UCSF study links video game to brain gain
SAN FRANCISCO (KGO) -- A new study by Bay Area researchers is suggesting that challenging games can have a potent effect on the brain function of older adults.
For study volunteer Ann Linsley, a computer generated roadway on the screen in front of her could be called memory lane. It is part of a 3D video game designed to test and potentially improve the cognitive brain function in older adults.
"I was interested in finding out if there was some way I could contribute to finding out why my brain doesn't work like it used to," she says.
The game called NeuroRacer was developed by Professor Adam Gazzaley, MD, Ph.D. and his team at UCSF It requires drivers to pay attention to certain pop-up road signs, but ignore others, essentially forcing the brain into a state of multitasking.
"Our ability to multitask and to deal with distraction and working memory decline as we get older," observes Dr. Gazzaley. "So we were really looking at boosting a skill that naturally seems to decline with age."
To accomplish that, they asked healthy volunteers between the ages of 60 and 85 to undergo training, and then drive the course at regular intervals over a month's time. He says the initial improvement was dramatic.
"What we showed with the game play itself, was that the multi-tasking ability of these older adults, 60 to 80 year olds, improved to the level of 20-year-olds after just a month of game play."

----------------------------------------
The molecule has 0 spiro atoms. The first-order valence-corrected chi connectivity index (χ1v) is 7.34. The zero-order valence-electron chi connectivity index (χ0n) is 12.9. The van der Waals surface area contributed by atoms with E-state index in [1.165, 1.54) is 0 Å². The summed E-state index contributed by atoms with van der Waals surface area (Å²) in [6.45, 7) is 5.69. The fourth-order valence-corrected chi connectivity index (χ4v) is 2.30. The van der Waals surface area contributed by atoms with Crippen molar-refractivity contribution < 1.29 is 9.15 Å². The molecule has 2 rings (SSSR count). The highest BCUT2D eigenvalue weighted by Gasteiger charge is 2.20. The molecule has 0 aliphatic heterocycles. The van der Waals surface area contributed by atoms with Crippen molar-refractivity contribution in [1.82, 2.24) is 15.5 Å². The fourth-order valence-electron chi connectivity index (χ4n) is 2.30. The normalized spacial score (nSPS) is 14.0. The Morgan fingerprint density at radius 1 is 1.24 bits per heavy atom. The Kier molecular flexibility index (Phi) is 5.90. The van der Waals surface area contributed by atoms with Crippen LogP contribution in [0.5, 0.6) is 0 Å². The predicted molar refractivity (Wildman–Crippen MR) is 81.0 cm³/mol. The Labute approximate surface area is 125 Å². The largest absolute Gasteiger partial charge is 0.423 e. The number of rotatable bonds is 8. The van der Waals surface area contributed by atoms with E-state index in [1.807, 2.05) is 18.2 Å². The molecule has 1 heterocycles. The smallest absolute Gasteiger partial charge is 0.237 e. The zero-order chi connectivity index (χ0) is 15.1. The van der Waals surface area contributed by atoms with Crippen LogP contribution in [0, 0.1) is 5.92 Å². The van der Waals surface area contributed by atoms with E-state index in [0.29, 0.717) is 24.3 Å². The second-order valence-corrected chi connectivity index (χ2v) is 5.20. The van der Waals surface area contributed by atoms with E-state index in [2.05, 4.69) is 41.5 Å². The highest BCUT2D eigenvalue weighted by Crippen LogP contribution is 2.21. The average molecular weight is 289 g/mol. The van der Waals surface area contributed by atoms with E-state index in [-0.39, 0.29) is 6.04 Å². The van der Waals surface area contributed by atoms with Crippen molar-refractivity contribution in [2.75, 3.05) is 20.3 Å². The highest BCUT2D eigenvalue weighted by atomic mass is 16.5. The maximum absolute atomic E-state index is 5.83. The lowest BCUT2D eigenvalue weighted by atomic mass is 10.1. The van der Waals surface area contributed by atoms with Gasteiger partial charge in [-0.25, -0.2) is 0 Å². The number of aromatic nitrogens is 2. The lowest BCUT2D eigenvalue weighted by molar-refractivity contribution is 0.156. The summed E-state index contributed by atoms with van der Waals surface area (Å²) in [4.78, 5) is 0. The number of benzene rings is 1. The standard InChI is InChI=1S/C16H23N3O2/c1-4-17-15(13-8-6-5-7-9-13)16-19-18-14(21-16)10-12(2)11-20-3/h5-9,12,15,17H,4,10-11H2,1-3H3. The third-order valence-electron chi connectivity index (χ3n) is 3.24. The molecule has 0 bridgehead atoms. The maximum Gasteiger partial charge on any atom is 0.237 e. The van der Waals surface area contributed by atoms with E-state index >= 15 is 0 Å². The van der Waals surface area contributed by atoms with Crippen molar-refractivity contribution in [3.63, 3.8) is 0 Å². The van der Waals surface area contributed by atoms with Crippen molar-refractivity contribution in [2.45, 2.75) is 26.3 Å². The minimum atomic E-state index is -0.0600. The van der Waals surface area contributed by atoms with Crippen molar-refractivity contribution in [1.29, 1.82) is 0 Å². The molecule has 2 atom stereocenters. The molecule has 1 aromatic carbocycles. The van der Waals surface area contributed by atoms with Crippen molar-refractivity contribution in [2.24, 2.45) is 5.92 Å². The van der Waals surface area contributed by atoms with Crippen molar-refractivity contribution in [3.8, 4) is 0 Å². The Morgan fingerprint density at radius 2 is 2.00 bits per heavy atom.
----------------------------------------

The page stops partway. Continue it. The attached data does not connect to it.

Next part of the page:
In addition to logging outcomes, the team also recorded the subjects' brain waves, concentrating on neural pathways involved in cognitive function. As the older drivers became more proficient, their brain activity began to resemble the patterns seen in young adults, providing evidence that older brains are re-trainable.
"We showed with the brain recording that they had this robust plasticity in activity from the front part of the brain, the pre-frontal cortex," say Dr. Gazzaley.
In one unexpected result, he says the cognitive improvement also extended to skills not directly challenged by the game; including working memory, or the ability to hold information to complete short term tasks. That was measured on a separate test. Ann described it as a feeling of heightened concentration.
"That's what I call the zone, where you're just there, and you're just focused completely on the car and those signs," she explained.
The team now hopes to use even more advanced brain imaging to help understand how neural pathways are physically changed by the stimulation, potentially exploring the effectiveness of the games in treating brain disorders such as Alzheimer's and ADHD.
Professor Gazzaley is now working on a commercial version of the game that could be used both as a diagnostic and therapeutic tool.
written and produced by Tim Didion
UCSF, medical research, seniors, study, alzheimers, health, carolyn johnson
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